Evan Buswell on Fri, 30 Jan 2009 22:41:08 +0100 (CET)

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Re: <nettime> Digital Humanities Manifesto

In definitions, we always must ask: why?  We use the words usefully
already, why (politically) make the definition include or exclude
something?  I certainly don't have a clear answer to this question,
which makes me hesitant to contribute; nevertheless, I feel I have a
few things that might build on the discussion.

For me, "digital" means "linguistic" or "grammatical" or any other of
the problematic and non-neutral words that try to encapsulate
language.  Digitization is a system that functions through absolute
difference (or differance, if you prefer), the ability to separate the
phenomena of "1" from that of "0" (or any other symbols, e.g. "a" from
"b" from "c").  As someone has mentioned, the size of the symbol set
must be finite.  It is precisely through making the infinite finite
that we create absolute difference.

This has nothing to do with numbers.  Rather, numbers have to do with
it, numbers are representable with digital content and entangled with
the idea of digitality somehow.  The convention of turning "A" into
0x41 or 00100001 is just a convention.  We could just as well
interpret the series of voltages in a byte as representing a letter.
Then to represent numbers, we could assign a number to each symbol,
thus reversing the primacy of one symbol set versus another.

Text is a digital medium.  Speech is not, film is not---as has been
said, there is here both an absolute distinction and a continuum in
which distinctions cannot be made.

However, I'm generally uncomfortable with describing a medium as
digital, at least in these conversations where we're trying to be as
precise as possible.  All media have both digital and analog
characteristics; even with a painting there is some amount of
communication that takes place through the absolute separation of the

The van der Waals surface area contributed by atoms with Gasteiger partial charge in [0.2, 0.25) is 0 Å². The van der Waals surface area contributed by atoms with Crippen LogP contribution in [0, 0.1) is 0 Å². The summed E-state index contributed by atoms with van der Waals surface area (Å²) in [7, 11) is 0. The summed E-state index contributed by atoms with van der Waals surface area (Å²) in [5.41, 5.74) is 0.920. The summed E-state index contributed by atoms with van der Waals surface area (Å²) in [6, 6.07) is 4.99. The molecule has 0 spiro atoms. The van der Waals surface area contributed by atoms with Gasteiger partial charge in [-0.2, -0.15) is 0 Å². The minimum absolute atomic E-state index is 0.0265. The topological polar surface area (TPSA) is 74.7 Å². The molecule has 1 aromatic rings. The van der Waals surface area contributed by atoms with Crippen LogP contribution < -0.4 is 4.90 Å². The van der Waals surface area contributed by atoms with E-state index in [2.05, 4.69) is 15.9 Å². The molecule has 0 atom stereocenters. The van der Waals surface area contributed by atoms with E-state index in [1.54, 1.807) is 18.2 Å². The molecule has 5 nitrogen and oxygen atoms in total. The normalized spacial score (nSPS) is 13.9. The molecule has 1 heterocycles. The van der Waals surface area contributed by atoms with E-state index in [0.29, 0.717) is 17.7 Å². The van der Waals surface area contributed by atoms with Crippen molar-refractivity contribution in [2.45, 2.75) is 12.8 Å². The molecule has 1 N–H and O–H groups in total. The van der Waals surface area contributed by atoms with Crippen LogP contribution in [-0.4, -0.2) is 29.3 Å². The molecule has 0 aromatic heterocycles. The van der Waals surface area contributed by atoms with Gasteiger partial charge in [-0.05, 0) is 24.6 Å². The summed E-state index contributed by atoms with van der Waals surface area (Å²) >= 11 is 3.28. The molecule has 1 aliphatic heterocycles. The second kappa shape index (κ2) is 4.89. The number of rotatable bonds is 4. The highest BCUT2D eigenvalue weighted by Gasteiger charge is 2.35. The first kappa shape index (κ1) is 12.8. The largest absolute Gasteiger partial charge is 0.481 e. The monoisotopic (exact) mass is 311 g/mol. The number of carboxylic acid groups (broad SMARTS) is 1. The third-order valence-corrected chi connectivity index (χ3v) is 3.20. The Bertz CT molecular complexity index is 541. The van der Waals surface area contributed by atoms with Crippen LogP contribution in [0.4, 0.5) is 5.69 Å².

framed object from its surroundings (or this is being actively fought
and subverted...).  It is our interpretation of the content, not the
medium, which is digital or otherwise.  Part of the theme of this
thread has been to try and emphasize the materiality of digital
information.  I think there's something to be preserved here; however,
it is precisely what is non-material that separates the digital from
the analog.  Clay is no more a digital medium than anything else.
When you pick letters into it, digital content is created.  But the
minute an anthropologist wants to find out what kind of wood your
stylus used, the information ceases to be digital (until they answer
their question, that is...).  Similarly, if I wanted to model a
computer, I have a choice between analog and digital representations
(i.e. emulation on another machine or reproduction of a voltage model
of its circuits).  The machine itself has nothing to do with analog
and digital, our interpretation of 3.5 volts as "1" and 0 volts as "0"
is what makes computers digital.  Of course, this is complicated
because computers are not a representation of anything other than
computing.  That is, the digital representation is a representation of
digitization itself, and only accidentally is applied to
analog-converted objects (you'll notice all the mathematicians hate it
when this happens).  Hence the prevalence of the textual/symbolic in
every aspect of computing---but let's not go there right now.

Regarding one more theme which has come up: computability.  So far as
has been understood, there is nothing necessarily computable about a
digital representation.  A digital representation can always be
represented in computation, but that does not necessarily mean that
this computation will finish, or even know where to begin.  See
http://en.wikipedia.org/wiki/Chompsky_hierarchy for more on this.
(And note it is not an accident that this work was done first in

To take this a little out of the rabbit hole, I think it's important
to emphasize that digital material can never be divorced from the
actual, material representation: that the abstraction is itself not a
reality, dependent on a material reality of power plants, technicians,
asphalt saws, and fiber optics for its existence.  But at the same
time we need to be careful not to imagine *actual* 1s and 0s floating
around in our machines.  That is our interpretation; there are none
until each time we put them there.

Evan Buswell

On Thu, Jan 29, 2009 at 3:24 AM, Felix Stalder <felix@openflows.com> wrote:
> On Thursday, 29. January 2009, Lloyd Dunn wrote:
>> I must correct a technical error that has crept into these discussions
>> at least twice.
>> Analog film frames are not digital. The case in point is simply this:
>> you can take the letters of the Bible and re-arrange them to produce,
>> for example, War and Peace.
>> But you cannot take the frames of, for example, "The Birth of a
>> Nation" and use them to produce, say, "Psycho".
>> The point is that a text is assembled from a finite set of fixed,
>> conventional, symbols called letters. The number of texts that can be
>> created from the same finite set of letters is infinite
> Absolutely. This also fits with standard definitions of the term.

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